Berlin sex shop rides wave of responsible consumerism
Organic lubricants, silicon vibrators and whips recycled from old bike tyres -- a Berlin sex shop has taken a growing trend for clear-conscience consumerism to its most intimate extreme.Organic lubricants, silicon vibrators and whips recycled from old bike tyres -- a Berlin sex shop has taken a growing trend for clear-conscience consumerism to its most intimate extreme.
"Other Nature" sells purely organic and vegan sex aids in a country which, a recent poll suggests, tops the table for liking sex "tools and gadgets".
While a wide range of dildos to suit every demand for colour and size are set out across the counter, they all have one thing in common -- they contain no animal substances. Nor were any of the products used to make them tested on animals.
"We are a sex shop, only we do it better," Anne Bonnie Schindler, one of the shop's co-managers, said.
Next to a display of tubes of lubricants, a small sign explains that they are glycerine-free and contain no parabens or allergens.
The whips on sale in this shop, which opened in October in a mainly Turkish neighbourhood of the trendy Kreuzberg district of the German capital, are never made of leather, while sex aids are certified as both organic and vegan.
"It's a niche in fact," Schindler said. "Our customers are of all ages and contrary to what we expected, it's not just women," the 31-year-old who sports both tattoos and piercings said.
While the organic food sector has a label of recognition at the European level, no such framework exists for sexual accessories.
"We contacted each of the manufacturers and asked where the materials came from, where these objects were produced and if animal substances were used," she explained.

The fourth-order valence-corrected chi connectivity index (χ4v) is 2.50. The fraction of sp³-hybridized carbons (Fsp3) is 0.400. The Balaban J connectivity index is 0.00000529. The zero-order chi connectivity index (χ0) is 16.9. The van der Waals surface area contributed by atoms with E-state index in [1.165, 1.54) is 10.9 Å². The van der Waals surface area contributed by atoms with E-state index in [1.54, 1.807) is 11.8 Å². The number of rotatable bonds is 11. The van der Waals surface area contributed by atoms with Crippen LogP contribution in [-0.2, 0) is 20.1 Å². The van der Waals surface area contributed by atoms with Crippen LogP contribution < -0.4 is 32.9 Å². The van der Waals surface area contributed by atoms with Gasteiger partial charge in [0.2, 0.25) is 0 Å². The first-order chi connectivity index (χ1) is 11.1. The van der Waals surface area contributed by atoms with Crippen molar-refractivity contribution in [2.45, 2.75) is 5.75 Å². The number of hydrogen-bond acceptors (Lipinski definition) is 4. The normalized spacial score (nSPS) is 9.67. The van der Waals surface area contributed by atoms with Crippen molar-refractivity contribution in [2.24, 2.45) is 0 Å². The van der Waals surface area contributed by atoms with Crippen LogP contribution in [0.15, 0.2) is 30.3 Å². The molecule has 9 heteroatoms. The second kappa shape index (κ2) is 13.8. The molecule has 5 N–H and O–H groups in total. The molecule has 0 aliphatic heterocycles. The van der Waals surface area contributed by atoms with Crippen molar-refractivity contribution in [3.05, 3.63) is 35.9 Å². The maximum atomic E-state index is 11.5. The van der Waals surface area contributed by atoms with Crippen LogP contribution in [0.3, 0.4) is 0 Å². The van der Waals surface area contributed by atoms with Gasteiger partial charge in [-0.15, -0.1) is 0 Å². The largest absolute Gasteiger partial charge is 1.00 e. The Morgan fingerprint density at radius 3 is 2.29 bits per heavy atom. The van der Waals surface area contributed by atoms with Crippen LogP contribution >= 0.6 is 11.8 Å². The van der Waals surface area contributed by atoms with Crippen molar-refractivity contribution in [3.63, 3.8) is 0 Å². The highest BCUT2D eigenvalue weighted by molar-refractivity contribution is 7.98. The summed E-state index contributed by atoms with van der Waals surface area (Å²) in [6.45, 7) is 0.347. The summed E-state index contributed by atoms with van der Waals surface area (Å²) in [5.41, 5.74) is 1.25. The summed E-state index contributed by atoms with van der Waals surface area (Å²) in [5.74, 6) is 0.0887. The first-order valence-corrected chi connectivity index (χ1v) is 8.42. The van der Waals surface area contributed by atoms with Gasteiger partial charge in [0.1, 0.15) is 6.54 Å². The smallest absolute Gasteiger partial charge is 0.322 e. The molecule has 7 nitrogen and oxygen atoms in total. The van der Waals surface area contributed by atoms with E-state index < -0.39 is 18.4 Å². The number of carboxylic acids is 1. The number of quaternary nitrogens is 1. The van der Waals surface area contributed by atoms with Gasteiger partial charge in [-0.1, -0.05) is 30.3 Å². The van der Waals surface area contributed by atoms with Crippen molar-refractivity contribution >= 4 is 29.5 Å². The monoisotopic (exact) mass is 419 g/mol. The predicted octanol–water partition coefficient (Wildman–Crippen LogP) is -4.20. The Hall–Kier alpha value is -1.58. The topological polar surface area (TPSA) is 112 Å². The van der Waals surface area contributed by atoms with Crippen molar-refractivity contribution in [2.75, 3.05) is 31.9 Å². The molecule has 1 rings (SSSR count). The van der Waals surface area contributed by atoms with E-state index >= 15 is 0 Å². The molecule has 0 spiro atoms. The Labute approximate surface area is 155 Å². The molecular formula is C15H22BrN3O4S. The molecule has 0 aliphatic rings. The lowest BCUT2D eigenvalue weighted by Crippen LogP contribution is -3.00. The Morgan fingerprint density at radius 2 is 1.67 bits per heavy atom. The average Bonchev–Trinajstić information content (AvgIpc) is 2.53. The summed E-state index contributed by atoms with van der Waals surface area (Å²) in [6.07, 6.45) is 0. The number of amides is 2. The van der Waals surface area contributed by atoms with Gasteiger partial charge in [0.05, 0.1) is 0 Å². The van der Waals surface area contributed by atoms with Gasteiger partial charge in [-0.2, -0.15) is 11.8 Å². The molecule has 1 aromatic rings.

Schindler, who for a long time worked in a "classic" sex shop is among a growing number of vegans in Germany. This means she shuns any product that comes from an animal or was tested on animals, such as leather, fur, wool or even beeswax.
According to Joeran Fliege, of the Vegan-Berlin association, Germany has half a million vegans out of a population of 82 million inhabitants.
"The trend is seeing a strong increase," he said.
Anja Haegele, of the Peta animal rights organisation, said veganism was not just about what people ate, it also incorporated what people wore, used as household products or cosmetics.
Last year saw the opening of what it claims is Europe's first 100-percent vegan supermarket in another hip Berlin neighbourhood, Prenzlauer Berg. Just nearby, a shoe store stocks only non-leather footwear.
Meanwhile, vegetarianism is also on the rise in Germany and can also have an impact on love.
A vegetarian speed-dating event for St Valentine's Day at a Berlin restaurant this year saw participants swapping dinner dates every 10 minutes in the hope of finding their soul mate.
Naturally, a fellow vegetarian.
AFP/ Yannick Pasquet/ Expatica